Suitable phenolic inhibitors are known in the art and comprise for instance hydroquinone (hereinafter HQ) or 2,4,6-trimethylphenol; substituted hydroquinones such as 2,5-di-tert-butylhydroquinone, 2,5-dimethylhydroquinone, 2-methylhydroquinone, or alkyl ethers (preferably methyl ethers) of said (substituted) hydroquinone(s). Other examples are given in JP-A-05,320,095, incorporated herein by reference, wherein a process for preparing (meth)acrylic acid with alcohol in the presence of an acidic catalyst and a solvent, using as polymerization inhibitor an aromatic compound with at least one alkyl group and at least two hydroxyl groups per benzene ring. The suitability of preparing refined acrylic esters comprising distilling an acrylic ester containing stream in the presence of a phenolic inhibitor and oxygen, however, is not suggested.
Benzoquinone or similar (carbonyl) compounds, although being well-known inhibitors, are not phenolic inhibitors within the definition of the present patent application. U.S. Pat. No. 3,794,567 (incorporated herein by reference) illustrates use of polymerization inhibitors benzoquinone and hydroquinone monomethyl ether as such or in admixture in the presence of air (or oxygen) in distillation of unsaturated acids (acrylic and methacrylic acid). However, the present inventors found benzoquinone to be an unsuitable inhibitor for distillation of acrylic esters, in particular in the presence of oxygen (cf. Table 1 supra), which is in contrast to the findings of U.S. patent '567. Apparently, acrylic esters respond differently from acrylic acids to polymerization inhibitors during their distillation.
Preferably, the phenolic inhibitor is used at a concentration in the range of 200 to 5000 ppmw, more preferably in the range of 500 to 1500 ppmw (based on the acrylic ester). Using phenolic inhibitor outside the preferred range either increases the formation of the undesirable products, or merely increases the total costs.
The process is in particular suitable for preparing refined MMA. MMA and other acrylic esters may advantageously be prepared from acetone cyanohydrin, ethene, propionic acid, propionaldehyde, methyl propionate or propyne using a homogeneous catalyst system. (cf. the SRI Report mentioned before).
Hydroquinone and substituted hydroquinones are the phenolic inhibitor of preference in case the catalyst system is based on: (a) a Group VIII metal, preferably Pd; (b) a ligand, preferably a mono- or bidentate phosphine ligand; and (c) a source of anions (for suitable catalyst systems and processes for preparing such acrylic esters see, for instance, European patent applications Nos. 0,186,228; 0,190,473; 0,194,707; 0,218,283; 0,218,284; 0,386,833; 0,386,834; 0,392,601; 0,441,446; 0,441,447; 0,489,472; 0,495,547; 0,499,329; 0,521,578; 0,565,199; and 0,571,044), each of which are incorporated herein by reference.
It is observed that optimal concentration of phenolic inhibitor depends on the amount of oxygen present, and vice versa. The higher, respectively lower the concentration of phenolic inhibitor, the lower, respectively higher is the required amount of oxygen.
The distillation may suitably be carried out at vacuum or (super)atmospheric pressures using a distillation column operating at a bottom temperature of 60-140° C., preferably at a temperature in the range of 80-110° C.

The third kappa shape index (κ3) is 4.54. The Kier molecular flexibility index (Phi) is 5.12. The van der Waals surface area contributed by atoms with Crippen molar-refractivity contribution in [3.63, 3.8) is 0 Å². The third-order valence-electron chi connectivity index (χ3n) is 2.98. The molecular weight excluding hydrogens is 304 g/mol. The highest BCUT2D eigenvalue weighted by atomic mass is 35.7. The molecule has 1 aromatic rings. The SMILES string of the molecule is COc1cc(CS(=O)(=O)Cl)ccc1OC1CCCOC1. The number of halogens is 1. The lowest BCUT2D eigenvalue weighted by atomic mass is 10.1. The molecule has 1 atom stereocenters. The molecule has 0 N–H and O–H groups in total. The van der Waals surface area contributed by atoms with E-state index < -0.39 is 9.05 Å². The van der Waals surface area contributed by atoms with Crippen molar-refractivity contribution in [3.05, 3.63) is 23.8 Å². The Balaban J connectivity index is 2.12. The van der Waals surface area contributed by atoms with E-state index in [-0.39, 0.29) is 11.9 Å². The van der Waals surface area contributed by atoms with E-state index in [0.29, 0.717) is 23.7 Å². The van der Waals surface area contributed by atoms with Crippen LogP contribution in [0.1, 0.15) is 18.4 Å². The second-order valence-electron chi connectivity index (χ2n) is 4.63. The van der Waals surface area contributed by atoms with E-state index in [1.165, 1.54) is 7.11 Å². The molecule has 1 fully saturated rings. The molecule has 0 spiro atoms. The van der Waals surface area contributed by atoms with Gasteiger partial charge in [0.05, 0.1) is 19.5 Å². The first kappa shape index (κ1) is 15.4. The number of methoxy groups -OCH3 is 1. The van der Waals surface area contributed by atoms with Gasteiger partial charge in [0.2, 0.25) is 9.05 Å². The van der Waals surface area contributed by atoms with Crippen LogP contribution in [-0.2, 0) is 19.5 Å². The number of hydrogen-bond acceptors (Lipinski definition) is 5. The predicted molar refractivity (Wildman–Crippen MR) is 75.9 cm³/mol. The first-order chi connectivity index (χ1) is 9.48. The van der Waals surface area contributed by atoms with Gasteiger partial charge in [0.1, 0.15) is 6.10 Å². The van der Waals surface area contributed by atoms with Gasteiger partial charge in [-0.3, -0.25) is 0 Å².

Preferably the phenolic inhibitor is introduced into the distillation column together with the acrylic ester containing stream. In addition or instead, it may be introduced at or near the top of the distillation column. The oxygen may be introduced advantageously at or near the bottom of the distillation column, either by a separate inlet or through leakage in case of vacuum distillation columns.
In case the acrylic ester containing stream further comprises (i) a homogeneous catalyst system and (ii) an alcohol corresponding to the alcohol residue of the acrylic ester, it is helpful to carry out the process in two steps. For instance, in step (1) an azeotrope of the alcohol (methanol) and acrylic ester is removed over the top of a first distillation column (to be recycled if the process is part of an integrated process further comprising a reactor where the acrylic ester is produced). The first bottom product is introduced in step 2 into a second distillation column, where heavy ends (oligomers and polymers) and (the residue of) the catalyst system is removed from the refined acrylate ester from the bottom of the distillation column and the refined ester is recovered over the top of the distillation column. Other configurations, including but not limited to changing the order for removal of the azeotrope and the heavy ends, will be apparent to the man skilled in the art.
It is within the gist of the invention to use a cascade of distillation columns (in series and/or parallel) instead of using a single distillation column. A particularly suitable process for removing the azeotrope is disclosed in European patent application No. 0,571,044 and (as part of a total process) in FIG. 9.1 of the SRI report, page E-25 (incorporated herein by reference).
The invention further relates to a process for preparing refined acrylic esters by carbonylating an acetylenically unsaturated compound, preferably ethyne or propyne, with carbon monoxide and the corresponding alcohol, preferably methanol, in the presence of a catalyst system based on: (a) a Group VIII metal, preferably Pd; (b) a ligand, preferably a mono- or bidentate phosphine ligand; and (c) a source of anions, characterized in that the product stream of the carbonylation reaction is processed as set out above. Preferably, both processes are integrated such that the azeotrope stream recovered in step 1 in the two-step distillation set-up is reused. Optionally, also the catalyst system recovered from the bottom stream of the second distillation column of the two-step distillation set-up is reused.
The invention will be further illustrated by the following model examples.
MMA, to which 500 ppmw inhibitor was added, was kept at 80° C. under a flow of nitrogen gas or air (modelling the distillation conditions). The MMA was analyzed on the presence of ppmw PMMA (visual detection limit of 500 ppmw PMMA by observation of haziness using 2% wt MMA in methanol, determining the number of days required before PMMA could be detected). The results are set out in Table 1. From these results it may be concluded that in the presence of oxygen, the phenolic inhibitors showed improved performance, whereas the performance of p-benzoquinone decreased in the presence of oxygen. Most marked improvements were found for 2,4,6-trimethylphenol, HQ and MEHQ, although inhibitary "IONOL-K" and "IONOL-CP" (trademarks for 4-methyl-2,6-di-tert-butylphenol and 2,4-dimethyl-6-tert-butylphenol respectively) also performed well in the presence of oxygen.